The opinion of the court was delivered by: Judge Conner
Presently before the court is defendant's pro se motion (Doc. 684) to vacate, set aside, or correct his sentence pursuant to 28 U.S.C. § 2255.*fn1 Defendant Foster Price, Jr. ("Price") contends that he is entitled to relief on grounds that: (1) the government failed to disclose a non-prosecution agreement between the United States and witness Jayme Hoagland ("Hoagland"); (2) the government elicited testimony of the sale of drugs other than heroin, unfairly surprising Price and improperly broadening the basis for conviction; (3) the government introduced evidence of alleged co-conspirators' guilty pleas which, in the absence of a curative jury instruction, prejudiced the jury against Price; and (4) his attorney provided ineffective assistance of counsel resulting in a violation of his constitutional rights.*fn2
For the reasons that follow, Price's motion (Doc. 684) will be denied.
I. Statement of Facts & Procedural History
On February 9, 2006, a federal grand jury returned a four-count criminal indictment charging Price with offenses related to the possession and distribution of heroin and conspiracy to possess and distribute more than a kilogram of heroin, each in violation of 21 U.S.C. § 841(a)(1). (Doc. 1). On May 10, 2006, Price refused to enter a plea, and thus a plea of not guilty was entered on his behalf. (Doc. 94); see FED. R. CRIM. P. 11(a)(4).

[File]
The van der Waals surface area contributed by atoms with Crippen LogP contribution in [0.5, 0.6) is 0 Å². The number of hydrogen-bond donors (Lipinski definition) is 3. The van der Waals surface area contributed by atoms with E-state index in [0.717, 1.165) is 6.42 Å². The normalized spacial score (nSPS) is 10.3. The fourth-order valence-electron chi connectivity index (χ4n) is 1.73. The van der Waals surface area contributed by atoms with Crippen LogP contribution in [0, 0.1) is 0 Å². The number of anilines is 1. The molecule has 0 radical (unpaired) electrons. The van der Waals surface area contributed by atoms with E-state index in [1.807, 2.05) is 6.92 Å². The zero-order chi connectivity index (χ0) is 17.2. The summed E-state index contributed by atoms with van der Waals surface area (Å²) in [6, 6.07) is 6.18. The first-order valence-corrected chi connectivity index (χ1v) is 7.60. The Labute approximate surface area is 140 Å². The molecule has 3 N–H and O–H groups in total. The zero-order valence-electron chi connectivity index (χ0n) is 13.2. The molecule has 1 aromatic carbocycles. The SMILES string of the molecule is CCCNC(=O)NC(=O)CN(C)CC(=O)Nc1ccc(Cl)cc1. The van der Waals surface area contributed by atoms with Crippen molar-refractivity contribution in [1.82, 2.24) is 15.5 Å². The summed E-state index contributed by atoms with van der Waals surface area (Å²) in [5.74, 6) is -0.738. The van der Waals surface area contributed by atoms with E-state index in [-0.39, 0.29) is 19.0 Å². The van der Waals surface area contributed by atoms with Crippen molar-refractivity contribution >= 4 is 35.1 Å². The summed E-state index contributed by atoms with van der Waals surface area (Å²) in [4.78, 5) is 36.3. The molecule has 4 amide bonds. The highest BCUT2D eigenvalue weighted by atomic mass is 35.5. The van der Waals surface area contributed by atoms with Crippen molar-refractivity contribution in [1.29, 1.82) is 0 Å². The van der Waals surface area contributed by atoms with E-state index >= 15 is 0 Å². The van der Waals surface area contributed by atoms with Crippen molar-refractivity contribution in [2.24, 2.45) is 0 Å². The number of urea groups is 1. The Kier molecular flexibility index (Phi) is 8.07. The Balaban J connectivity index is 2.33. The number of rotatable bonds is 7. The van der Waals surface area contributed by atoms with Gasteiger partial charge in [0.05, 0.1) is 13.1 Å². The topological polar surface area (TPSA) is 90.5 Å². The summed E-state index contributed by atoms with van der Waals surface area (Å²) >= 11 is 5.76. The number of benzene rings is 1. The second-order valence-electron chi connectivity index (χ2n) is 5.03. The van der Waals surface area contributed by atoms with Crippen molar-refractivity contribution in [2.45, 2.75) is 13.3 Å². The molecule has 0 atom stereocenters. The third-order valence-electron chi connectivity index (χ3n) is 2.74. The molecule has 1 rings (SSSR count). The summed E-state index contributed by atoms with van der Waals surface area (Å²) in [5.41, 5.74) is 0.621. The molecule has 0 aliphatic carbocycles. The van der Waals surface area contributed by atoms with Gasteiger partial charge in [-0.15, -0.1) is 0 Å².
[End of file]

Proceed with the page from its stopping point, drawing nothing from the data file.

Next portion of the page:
On July 17, 2007, a jury found Price guilty of Counts One, Three, and Four of the indictment. (Doc. 377). On October 16, 2008, the district court sentenced Price to a prison term of 27 years, fines and fees of $300, and thirteen years of supervised release. (Doc. 620). Price appealed his sentence to the Third Circuit Court of Appeals on Oct. 22, 2008. (Doc 628). The Third Circuit affirmed the judgment of conviction and sentence on September 30, 2009. (Doc 655). Price filed a writ of certiorari to the United States Supreme Court, which was denied on February 22, 2010. Price v. United States 130 S. Ct. 1550 (2010). On February 28, 2011, Price timely filed*fn3 the instant motion (Doc. 684) to vacate, set aside, or correct his sentence pursuant to 28 U.S.C. § 2255. The motion has been fully briefed and is ripe for disposition.
A petition for writ of habeas corpus pursuant to 28 U.S.C. § 2255 is the appropriate vehicle by which federal prisoners challenge the legality of a conviction or sentence. See In re Dorsainvil, 119 F.3d 245, 249 (3d Cir. 1997) (stating that a § 2255 motion is "the usual avenue for federal prisoners seeking to challenge the legality of their confinement"). When a federal prisoner seeks §2255 habeas relief, he must file the motion in the district court where he was convicted and sentenced. See 28 U.S.C. § 2255. Where the record affirmatively indicates that a petitioner's § 2255 claim for relief is without merit, the claim may be decided on the record without a hearing. See Virgin Islands v. Nicolas, 759 F.2d 1073, 1075 (3d Cir. 1985).*fn4